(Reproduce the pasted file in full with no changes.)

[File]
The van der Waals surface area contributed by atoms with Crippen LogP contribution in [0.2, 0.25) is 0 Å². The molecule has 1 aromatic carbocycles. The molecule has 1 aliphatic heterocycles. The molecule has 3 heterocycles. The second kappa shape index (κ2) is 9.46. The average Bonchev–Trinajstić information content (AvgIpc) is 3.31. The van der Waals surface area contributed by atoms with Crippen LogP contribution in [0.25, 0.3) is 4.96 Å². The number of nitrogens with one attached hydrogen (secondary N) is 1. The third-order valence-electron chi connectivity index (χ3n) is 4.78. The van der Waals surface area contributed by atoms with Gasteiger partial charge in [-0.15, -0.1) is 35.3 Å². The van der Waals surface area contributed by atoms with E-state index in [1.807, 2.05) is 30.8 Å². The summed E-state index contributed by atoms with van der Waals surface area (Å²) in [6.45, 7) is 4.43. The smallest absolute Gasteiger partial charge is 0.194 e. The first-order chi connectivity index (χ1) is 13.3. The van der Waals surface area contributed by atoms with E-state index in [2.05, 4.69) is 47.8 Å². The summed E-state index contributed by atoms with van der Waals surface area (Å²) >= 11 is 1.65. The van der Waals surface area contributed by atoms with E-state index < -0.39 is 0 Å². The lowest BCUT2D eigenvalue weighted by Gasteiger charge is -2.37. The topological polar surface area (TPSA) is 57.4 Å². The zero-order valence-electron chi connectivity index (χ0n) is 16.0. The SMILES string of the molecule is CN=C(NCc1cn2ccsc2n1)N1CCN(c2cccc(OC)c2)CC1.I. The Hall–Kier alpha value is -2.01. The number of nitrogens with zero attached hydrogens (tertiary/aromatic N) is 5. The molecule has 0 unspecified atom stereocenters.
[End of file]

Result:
The van der Waals surface area contributed by atoms with Crippen LogP contribution in [0.2, 0.25) is 0 Å². The molecule has 1 aromatic carbocycles. The molecule has 1 aliphatic heterocycles. The molecule has 3 heterocycles. The second kappa shape index (κ2) is 9.46. The average Bonchev–Trinajstić information content (AvgIpc) is 3.31. The van der Waals surface area contributed by atoms with Crippen LogP contribution in [0.25, 0.3) is 4.96 Å². The number of nitrogens with one attached hydrogen (secondary N) is 1. The third-order valence-electron chi connectivity index (χ3n) is 4.78. The van der Waals surface area contributed by atoms with Gasteiger partial charge in [-0.15, -0.1) is 35.3 Å². The van der Waals surface area contributed by atoms with E-state index in [1.807, 2.05) is 30.8 Å². The summed E-state index contributed by atoms with van der Waals surface area (Å²) in [6.45, 7) is 4.43. The smallest absolute Gasteiger partial charge is 0.194 e. The first-order chi connectivity index (χ1) is 13.3. The van der Waals surface area contributed by atoms with E-state index in [2.05, 4.69) is 47.8 Å². The summed E-state index contributed by atoms with van der Waals surface area (Å²) >= 11 is 1.65. The van der Waals surface area contributed by atoms with E-state index < -0.39 is 0 Å². The lowest BCUT2D eigenvalue weighted by Gasteiger charge is -2.37. The topological polar surface area (TPSA) is 57.4 Å². The zero-order valence-electron chi connectivity index (χ0n) is 16.0. The SMILES string of the molecule is CN=C(NCc1cn2ccsc2n1)N1CCN(c2cccc(OC)c2)CC1.I. The Hall–Kier alpha value is -2.01. The number of nitrogens with zero attached hydrogens (tertiary/aromatic N) is 5. The molecule has 0 unspecified atom stereocenters.